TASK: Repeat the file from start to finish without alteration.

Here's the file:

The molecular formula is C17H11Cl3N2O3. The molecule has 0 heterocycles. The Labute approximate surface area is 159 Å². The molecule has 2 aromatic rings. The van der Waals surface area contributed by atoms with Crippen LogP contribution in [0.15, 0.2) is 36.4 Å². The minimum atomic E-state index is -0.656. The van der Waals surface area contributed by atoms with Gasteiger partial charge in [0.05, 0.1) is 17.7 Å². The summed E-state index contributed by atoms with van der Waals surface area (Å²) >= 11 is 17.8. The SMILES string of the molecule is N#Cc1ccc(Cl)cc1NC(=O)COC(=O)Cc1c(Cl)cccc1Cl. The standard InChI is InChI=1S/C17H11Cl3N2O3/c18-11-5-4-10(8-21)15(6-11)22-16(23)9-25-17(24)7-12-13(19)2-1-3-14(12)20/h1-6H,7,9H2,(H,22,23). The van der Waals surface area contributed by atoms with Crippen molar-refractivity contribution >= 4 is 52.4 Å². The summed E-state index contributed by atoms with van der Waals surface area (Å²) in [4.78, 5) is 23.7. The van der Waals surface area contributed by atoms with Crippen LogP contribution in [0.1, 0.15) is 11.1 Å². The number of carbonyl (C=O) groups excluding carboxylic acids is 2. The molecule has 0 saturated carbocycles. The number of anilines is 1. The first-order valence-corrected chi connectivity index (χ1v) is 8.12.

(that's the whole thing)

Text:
The molecular formula is C17H11Cl3N2O3. The molecule has 0 heterocycles. The Labute approximate surface area is 159 Å². The molecule has 2 aromatic rings. The van der Waals surface area contributed by atoms with Crippen LogP contribution in [0.15, 0.2) is 36.4 Å². The minimum atomic E-state index is -0.656. The van der Waals surface area contributed by atoms with Gasteiger partial charge in [0.05, 0.1) is 17.7 Å². The summed E-state index contributed by atoms with van der Waals surface area (Å²) >= 11 is 17.8. The SMILES string of the molecule is N#Cc1ccc(Cl)cc1NC(=O)COC(=O)Cc1c(Cl)cccc1Cl. The standard InChI is InChI=1S/C17H11Cl3N2O3/c18-11-5-4-10(8-21)15(6-11)22-16(23)9-25-17(24)7-12-13(19)2-1-3-14(12)20/h1-6H,7,9H2,(H,22,23). The van der Waals surface area contributed by atoms with Crippen molar-refractivity contribution >= 4 is 52.4 Å². The summed E-state index contributed by atoms with van der Waals surface area (Å²) in [4.78, 5) is 23.7. The van der Waals surface area contributed by atoms with Crippen LogP contribution in [0.1, 0.15) is 11.1 Å². The number of carbonyl (C=O) groups excluding carboxylic acids is 2. The molecule has 0 saturated carbocycles. The number of anilines is 1. The first-order valence-corrected chi connectivity index (χ1v) is 8.12.